Rule has to do with EPA’s regulatory authority over water bodies.
Time is running out to comment on the Waters of the U.S. rule. Illinois Farm Bureau President Richard Guebert Jr., said he’s filed comments on behalf of the state’s Farm Bureau members.
“From the beginning, we have said the rule was fatally flawed, allowing the government far too much latitude to oversee private property and leaving farmers and land owners with little information as to which portions of their property may fall under the government’s jurisdiction,” he said in a media statement.
The comment period on the “Waters of the U.S.” closes Sept. 27, 2017. When finalized, the proposed rule replaces the 2015 Clean Water Rule with the regulations that were in effect immediately preceding the 2015 rule. Submit your comments at regulations.gov.
How many comments have been received?
As of 11:59 p.m. Sept. 24, 185,829 comments had been received.
What are people saying?
A quick review of the comments shows support for the rule:
“I am absolutely opposed to the proposed repeal of the Clean Water Rule. Repealing this vital safeguard will put our health and communities throughout the nation at risk. I strongly urge you to reconsider your position and drop the repeal of the Clean Water Rule.”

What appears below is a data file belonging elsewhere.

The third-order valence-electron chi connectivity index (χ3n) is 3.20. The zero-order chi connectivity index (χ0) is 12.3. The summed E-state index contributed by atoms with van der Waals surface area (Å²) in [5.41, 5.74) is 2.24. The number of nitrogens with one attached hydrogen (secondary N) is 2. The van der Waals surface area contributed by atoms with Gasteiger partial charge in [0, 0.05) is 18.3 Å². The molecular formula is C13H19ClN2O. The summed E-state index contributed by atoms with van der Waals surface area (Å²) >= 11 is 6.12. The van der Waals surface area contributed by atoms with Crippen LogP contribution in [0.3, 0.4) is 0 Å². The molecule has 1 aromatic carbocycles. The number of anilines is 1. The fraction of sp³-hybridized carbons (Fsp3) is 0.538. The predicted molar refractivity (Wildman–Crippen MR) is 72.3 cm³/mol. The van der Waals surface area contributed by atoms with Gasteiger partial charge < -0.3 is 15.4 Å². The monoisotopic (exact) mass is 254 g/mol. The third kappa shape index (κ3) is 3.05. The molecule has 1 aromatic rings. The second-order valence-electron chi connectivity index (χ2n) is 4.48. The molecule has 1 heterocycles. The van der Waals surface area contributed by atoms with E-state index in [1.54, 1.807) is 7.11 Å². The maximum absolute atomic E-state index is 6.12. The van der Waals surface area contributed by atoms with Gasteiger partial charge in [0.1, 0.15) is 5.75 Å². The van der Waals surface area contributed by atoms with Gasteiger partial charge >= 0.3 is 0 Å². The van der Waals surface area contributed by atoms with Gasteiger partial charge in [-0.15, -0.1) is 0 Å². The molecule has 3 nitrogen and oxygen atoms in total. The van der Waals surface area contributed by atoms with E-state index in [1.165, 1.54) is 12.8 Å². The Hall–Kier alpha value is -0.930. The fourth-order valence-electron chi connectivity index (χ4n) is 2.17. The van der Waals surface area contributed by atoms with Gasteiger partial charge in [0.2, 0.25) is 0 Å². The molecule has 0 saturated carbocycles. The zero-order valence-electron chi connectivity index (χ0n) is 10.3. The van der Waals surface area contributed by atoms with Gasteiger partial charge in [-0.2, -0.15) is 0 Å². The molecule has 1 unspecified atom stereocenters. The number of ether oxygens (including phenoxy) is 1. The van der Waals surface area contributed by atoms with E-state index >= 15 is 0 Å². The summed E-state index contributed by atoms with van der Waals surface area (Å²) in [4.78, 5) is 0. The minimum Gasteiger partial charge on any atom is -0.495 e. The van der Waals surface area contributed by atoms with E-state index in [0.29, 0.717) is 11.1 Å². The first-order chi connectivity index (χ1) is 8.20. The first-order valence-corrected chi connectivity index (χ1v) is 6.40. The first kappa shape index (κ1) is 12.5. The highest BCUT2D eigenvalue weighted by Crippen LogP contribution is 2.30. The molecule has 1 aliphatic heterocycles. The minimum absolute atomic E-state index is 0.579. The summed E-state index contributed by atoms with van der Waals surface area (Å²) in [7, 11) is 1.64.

It also shows support for changing the rule:
“Thanks to the EPA for taking this first important step toward developing a new definition of waters of the United States that will protect water quality while also promoting economic growth, minimizing regulatory uncertainty, and respecting the proper roles of Congress and the states under the Constitution.”
The WOTUS rule, which went into effect in 2015 but was put on hold by a federal court, broadened the EPA’s regulatory authority over waterways to include, among other water bodies, upstream waters and intermittent and ephemeral streams. It also covered lands adjacent to such waters. The Trump administration is repealing and replacing the rule.
Guebert said “the 2015 rule, as written, would have done little to improve water quality and would have further complicated farmers’ current conservation efforts.”
“We look forward to working with the agencies in the future to write a new rule that protects our nation’s waters without penalizing farmers,” he said.